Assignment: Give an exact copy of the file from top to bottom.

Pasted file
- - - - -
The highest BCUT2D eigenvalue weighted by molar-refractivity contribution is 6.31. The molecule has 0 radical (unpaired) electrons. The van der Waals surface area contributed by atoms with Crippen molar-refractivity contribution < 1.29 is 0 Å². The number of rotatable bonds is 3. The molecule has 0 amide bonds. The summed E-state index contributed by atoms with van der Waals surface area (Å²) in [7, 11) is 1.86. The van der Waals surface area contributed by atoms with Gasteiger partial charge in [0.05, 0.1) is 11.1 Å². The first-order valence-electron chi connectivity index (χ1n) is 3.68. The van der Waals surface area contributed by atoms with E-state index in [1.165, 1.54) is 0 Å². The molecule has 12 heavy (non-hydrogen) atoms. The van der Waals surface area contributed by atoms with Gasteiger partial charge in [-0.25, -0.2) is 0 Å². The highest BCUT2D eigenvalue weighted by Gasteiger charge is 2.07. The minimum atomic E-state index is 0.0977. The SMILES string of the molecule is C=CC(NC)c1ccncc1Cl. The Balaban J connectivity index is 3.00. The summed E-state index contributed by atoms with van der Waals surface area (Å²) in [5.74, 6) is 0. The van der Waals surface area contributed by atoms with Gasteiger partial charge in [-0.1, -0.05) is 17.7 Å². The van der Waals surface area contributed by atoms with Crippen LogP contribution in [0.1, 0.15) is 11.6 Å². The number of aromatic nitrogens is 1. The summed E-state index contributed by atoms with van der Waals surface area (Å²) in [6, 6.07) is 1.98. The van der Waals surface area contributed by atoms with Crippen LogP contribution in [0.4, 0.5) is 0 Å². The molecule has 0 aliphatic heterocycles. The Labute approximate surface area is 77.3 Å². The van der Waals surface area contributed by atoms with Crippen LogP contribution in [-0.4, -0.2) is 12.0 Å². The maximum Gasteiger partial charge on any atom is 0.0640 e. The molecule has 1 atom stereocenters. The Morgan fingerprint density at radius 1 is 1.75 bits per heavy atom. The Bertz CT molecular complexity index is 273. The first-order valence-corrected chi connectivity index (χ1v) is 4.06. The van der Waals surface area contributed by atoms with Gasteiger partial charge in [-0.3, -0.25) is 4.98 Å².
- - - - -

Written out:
The highest BCUT2D eigenvalue weighted by molar-refractivity contribution is 6.31. The molecule has 0 radical (unpaired) electrons. The van der Waals surface area contributed by atoms with Crippen molar-refractivity contribution < 1.29 is 0 Å². The number of rotatable bonds is 3. The molecule has 0 amide bonds. The summed E-state index contributed by atoms with van der Waals surface area (Å²) in [7, 11) is 1.86. The van der Waals surface area contributed by atoms with Gasteiger partial charge in [0.05, 0.1) is 11.1 Å². The first-order valence-electron chi connectivity index (χ1n) is 3.68. The van der Waals surface area contributed by atoms with E-state index in [1.165, 1.54) is 0 Å². The molecule has 12 heavy (non-hydrogen) atoms. The van der Waals surface area contributed by atoms with Gasteiger partial charge in [-0.25, -0.2) is 0 Å². The highest BCUT2D eigenvalue weighted by Gasteiger charge is 2.07. The minimum atomic E-state index is 0.0977. The SMILES string of the molecule is C=CC(NC)c1ccncc1Cl. The Balaban J connectivity index is 3.00. The summed E-state index contributed by atoms with van der Waals surface area (Å²) in [5.74, 6) is 0. The van der Waals surface area contributed by atoms with Gasteiger partial charge in [-0.1, -0.05) is 17.7 Å². The van der Waals surface area contributed by atoms with Crippen LogP contribution in [0.1, 0.15) is 11.6 Å². The number of aromatic nitrogens is 1. The summed E-state index contributed by atoms with van der Waals surface area (Å²) in [6, 6.07) is 1.98. The van der Waals surface area contributed by atoms with Crippen LogP contribution in [0.4, 0.5) is 0 Å². The molecule has 0 aliphatic heterocycles. The Labute approximate surface area is 77.3 Å². The van der Waals surface area contributed by atoms with Crippen LogP contribution in [-0.4, -0.2) is 12.0 Å². The maximum Gasteiger partial charge on any atom is 0.0640 e. The molecule has 1 atom stereocenters. The Morgan fingerprint density at radius 1 is 1.75 bits per heavy atom. The Bertz CT molecular complexity index is 273. The first-order valence-corrected chi connectivity index (χ1v) is 4.06. The van der Waals surface area contributed by atoms with Gasteiger partial charge in [-0.3, -0.25) is 4.98 Å².